Company leaders seem to be grappling with more than their share of worries these days, from political and macroeconomic uncertainties, to extreme weather and trade tensions. One of the most pervasive threats, however, is cybercrime—specifically, data breaches in which criminals hijack customer data.
Increasingly, it isn’t a question of if a company falls prey to a data breach, but when, how, and to what effect. To be sure, data breaches can take a significant and lasting toll.
Over the last five years, the average cost of a corporate data breach, globally, has increased 12% to $3.92 million, according to the latest Cost of Data Breach Report, conducted by the Ponemon Institute on behalf of IBM Security.
The growing price tag is in part due to the lasting impact of a breach, which can span multiple years and goes beyond the direct costs of the breach itself. The total tab typically includes legal, regulatory and technical activities, as well as losses tied to brand equity, customer confidence, and employee productivity.
While there is no foolproof strategy for avoiding a data breach, companies that take these threats seriously—and understand the high costs—may be better prepared to absorb the impact.
Here are five key things to know about the financial impact of a data breach.
1. Smaller Companies are Hit Hard
To gauge the costs of data breaches, the Ponemon Institute conducted in-depth interviews with more than 500 companies, across 17 industries and 16 geographies. They found the effects of a breach vary by the source and the nuances of the company, including size.
In fact, companies with fewer than 500 employees often suffer the biggest blow. On average, companies of this size reported losses of more than $2.5 million. For companies of this size—which typically have less than $50 million in annual revenue—such a loss can be devastating.
2. The Effects are Long-Lasting
When factoring for cybersecurity costs, companies often focus on the immediate toll, but for many organizations the damage can span many years. On average, 67% of data breach costs are realized in the first year, while 22% spill over to the second year and 11% accrue more than two years after the event.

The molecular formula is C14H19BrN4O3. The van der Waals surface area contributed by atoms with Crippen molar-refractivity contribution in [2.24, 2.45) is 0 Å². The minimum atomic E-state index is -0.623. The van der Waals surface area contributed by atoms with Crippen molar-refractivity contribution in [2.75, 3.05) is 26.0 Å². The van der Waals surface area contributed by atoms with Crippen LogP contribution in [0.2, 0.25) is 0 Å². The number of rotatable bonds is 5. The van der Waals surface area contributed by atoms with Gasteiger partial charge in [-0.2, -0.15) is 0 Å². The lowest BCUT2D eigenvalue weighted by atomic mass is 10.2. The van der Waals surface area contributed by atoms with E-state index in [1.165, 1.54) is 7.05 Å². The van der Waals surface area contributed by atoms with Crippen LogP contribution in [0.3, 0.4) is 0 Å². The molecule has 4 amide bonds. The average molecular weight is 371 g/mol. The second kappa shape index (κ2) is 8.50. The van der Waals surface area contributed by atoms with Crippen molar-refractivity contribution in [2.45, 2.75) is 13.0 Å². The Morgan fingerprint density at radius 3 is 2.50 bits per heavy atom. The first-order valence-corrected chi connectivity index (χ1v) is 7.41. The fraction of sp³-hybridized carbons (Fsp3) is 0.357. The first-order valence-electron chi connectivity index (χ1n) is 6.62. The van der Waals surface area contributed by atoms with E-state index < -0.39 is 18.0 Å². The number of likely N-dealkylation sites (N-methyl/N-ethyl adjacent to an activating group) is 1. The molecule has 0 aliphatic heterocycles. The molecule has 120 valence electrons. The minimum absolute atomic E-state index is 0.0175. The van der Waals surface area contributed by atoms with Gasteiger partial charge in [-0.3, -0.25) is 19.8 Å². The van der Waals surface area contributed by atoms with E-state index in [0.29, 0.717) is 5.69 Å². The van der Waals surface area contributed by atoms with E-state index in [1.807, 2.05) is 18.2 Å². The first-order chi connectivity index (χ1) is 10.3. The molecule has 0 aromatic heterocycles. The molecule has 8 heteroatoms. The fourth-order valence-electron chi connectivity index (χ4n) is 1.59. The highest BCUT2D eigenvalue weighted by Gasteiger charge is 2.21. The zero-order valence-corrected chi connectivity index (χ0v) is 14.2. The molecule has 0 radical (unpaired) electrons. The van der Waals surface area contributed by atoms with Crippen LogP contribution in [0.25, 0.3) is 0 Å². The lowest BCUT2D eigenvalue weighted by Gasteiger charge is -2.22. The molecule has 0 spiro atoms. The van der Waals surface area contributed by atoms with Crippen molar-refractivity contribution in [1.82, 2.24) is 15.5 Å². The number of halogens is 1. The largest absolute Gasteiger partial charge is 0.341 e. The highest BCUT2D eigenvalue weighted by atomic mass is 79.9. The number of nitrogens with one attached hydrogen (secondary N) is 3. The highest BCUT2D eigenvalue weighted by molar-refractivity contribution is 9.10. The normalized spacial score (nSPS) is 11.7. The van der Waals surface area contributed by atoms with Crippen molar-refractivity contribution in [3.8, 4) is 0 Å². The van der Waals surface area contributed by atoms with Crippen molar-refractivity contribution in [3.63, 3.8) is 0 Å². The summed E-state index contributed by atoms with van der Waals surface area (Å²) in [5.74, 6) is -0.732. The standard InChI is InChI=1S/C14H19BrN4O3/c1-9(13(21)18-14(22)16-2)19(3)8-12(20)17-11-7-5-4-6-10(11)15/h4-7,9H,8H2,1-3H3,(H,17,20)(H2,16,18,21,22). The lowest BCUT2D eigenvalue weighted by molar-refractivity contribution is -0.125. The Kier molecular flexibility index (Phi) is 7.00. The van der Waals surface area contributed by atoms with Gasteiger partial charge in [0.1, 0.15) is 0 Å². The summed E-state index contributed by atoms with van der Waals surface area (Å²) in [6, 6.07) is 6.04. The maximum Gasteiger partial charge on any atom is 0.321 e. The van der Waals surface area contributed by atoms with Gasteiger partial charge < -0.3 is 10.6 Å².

For highly-regulated industries, such as energy, financial services and healthcare, however, the long-lasting costs are higher in the second and third years. Meanwhile, it’s hard to quantify the indirect costs of a breach, which can include diminished brand equity, consumer confidence, and employee productivity.
3. Costs Vary by Cause
Just as the impact of a breach can vary greatly, so can the cause. Notably, nearly half of all breaches are the result of human error or system glitches. On the bright side, companies can avoid these inadvertent losses by testing their systems, and by training and educating employees.
Unfortunately, malicious breaches—attacks from cyber criminals—have become more common and now account for 51% of breaches. They are also the most expensive; on average they cost $4.45 million, or $1 million more than those caused by human error or system shortfalls.
So-called “mega breaches” make headlines, but account for a fraction of data breaches. That said, they cannot be ignored. These events typically involved more than 1 million records and cost companies more than $40 million. On the extreme end of this, the largest breaches—those involving at least 50 million records—add up to $388 million, the study reports.
4. Some Companies are More Vulnerable
In many cases the averages don’t reflect how serious cybercrime is for some regions and industries. For U.S. companies, data breaches are far more costly, with the total price tag, more than $8 million, more than double the global average. That represents a 130% increase since the study began 14 years ago.
Meanwhile, healthcare companies shoulder the biggest burden by far. Globally, healthcare companies spend about $6.5 million per breach, or more than double the average for all industries.
5. Prevention Does Pay
These findings indicate that companies need to take cybersecurity seriously and view it as not just an IT threat but as a risk factor that should span legal, finance and human resources.
Moreover, preventing and mitigating data breaches is a dynamic process that requires ongoing vigilance. Companies that invest in resources to respond quickly and efficiently can minimize the damage.
It stands to reason—as many companies don’t know they’ve been hacked until hundreds of days after the fact. On average, it took companies 206 days to first identify a breach and 73 days to contain it.
Companies with incident response teams were able to identify and respond to breaches far faster—and in the process reported $1.23 million less in losses.
While it may be impossible to avoid a data breach, companies of all sizes need to take measures to identify, respond to and mitigate the risks associated with this pervasive category of crime.